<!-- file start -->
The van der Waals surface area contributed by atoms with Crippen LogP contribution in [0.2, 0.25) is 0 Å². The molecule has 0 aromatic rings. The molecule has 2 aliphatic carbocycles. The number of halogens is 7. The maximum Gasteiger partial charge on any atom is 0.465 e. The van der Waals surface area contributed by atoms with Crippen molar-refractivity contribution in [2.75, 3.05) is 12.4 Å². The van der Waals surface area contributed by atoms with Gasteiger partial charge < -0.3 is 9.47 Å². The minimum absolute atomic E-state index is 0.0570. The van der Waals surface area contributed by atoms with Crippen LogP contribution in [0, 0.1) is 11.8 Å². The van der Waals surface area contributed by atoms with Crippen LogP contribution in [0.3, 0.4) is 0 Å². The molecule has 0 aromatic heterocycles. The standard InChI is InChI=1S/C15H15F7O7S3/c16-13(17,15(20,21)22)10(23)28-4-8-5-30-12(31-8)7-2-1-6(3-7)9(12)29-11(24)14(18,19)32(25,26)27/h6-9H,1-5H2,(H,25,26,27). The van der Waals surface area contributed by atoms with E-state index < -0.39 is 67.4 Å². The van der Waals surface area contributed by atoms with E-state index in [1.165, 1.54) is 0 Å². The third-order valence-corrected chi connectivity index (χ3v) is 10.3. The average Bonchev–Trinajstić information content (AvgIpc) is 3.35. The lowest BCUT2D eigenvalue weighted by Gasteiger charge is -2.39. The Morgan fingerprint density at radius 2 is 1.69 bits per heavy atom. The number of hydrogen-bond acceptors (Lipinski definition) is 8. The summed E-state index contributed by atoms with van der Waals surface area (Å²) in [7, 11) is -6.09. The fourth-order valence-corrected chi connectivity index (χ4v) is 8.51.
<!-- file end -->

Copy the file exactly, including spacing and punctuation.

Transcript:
The van der Waals surface area contributed by atoms with Crippen LogP contribution in [0.2, 0.25) is 0 Å². The molecule has 0 aromatic rings. The molecule has 2 aliphatic carbocycles. The number of halogens is 7. The maximum Gasteiger partial charge on any atom is 0.465 e. The van der Waals surface area contributed by atoms with Crippen molar-refractivity contribution in [2.75, 3.05) is 12.4 Å². The van der Waals surface area contributed by atoms with Gasteiger partial charge < -0.3 is 9.47 Å². The minimum absolute atomic E-state index is 0.0570. The van der Waals surface area contributed by atoms with Crippen LogP contribution in [0, 0.1) is 11.8 Å². The van der Waals surface area contributed by atoms with Crippen LogP contribution in [0.3, 0.4) is 0 Å². The molecule has 0 aromatic heterocycles. The standard InChI is InChI=1S/C15H15F7O7S3/c16-13(17,15(20,21)22)10(23)28-4-8-5-30-12(31-8)7-2-1-6(3-7)9(12)29-11(24)14(18,19)32(25,26)27/h6-9H,1-5H2,(H,25,26,27). The van der Waals surface area contributed by atoms with E-state index < -0.39 is 67.4 Å². The van der Waals surface area contributed by atoms with E-state index in [1.165, 1.54) is 0 Å². The third-order valence-corrected chi connectivity index (χ3v) is 10.3. The average Bonchev–Trinajstić information content (AvgIpc) is 3.35. The lowest BCUT2D eigenvalue weighted by Gasteiger charge is -2.39. The Morgan fingerprint density at radius 2 is 1.69 bits per heavy atom. The number of hydrogen-bond acceptors (Lipinski definition) is 8. The summed E-state index contributed by atoms with van der Waals surface area (Å²) in [7, 11) is -6.09. The fourth-order valence-corrected chi connectivity index (χ4v) is 8.51.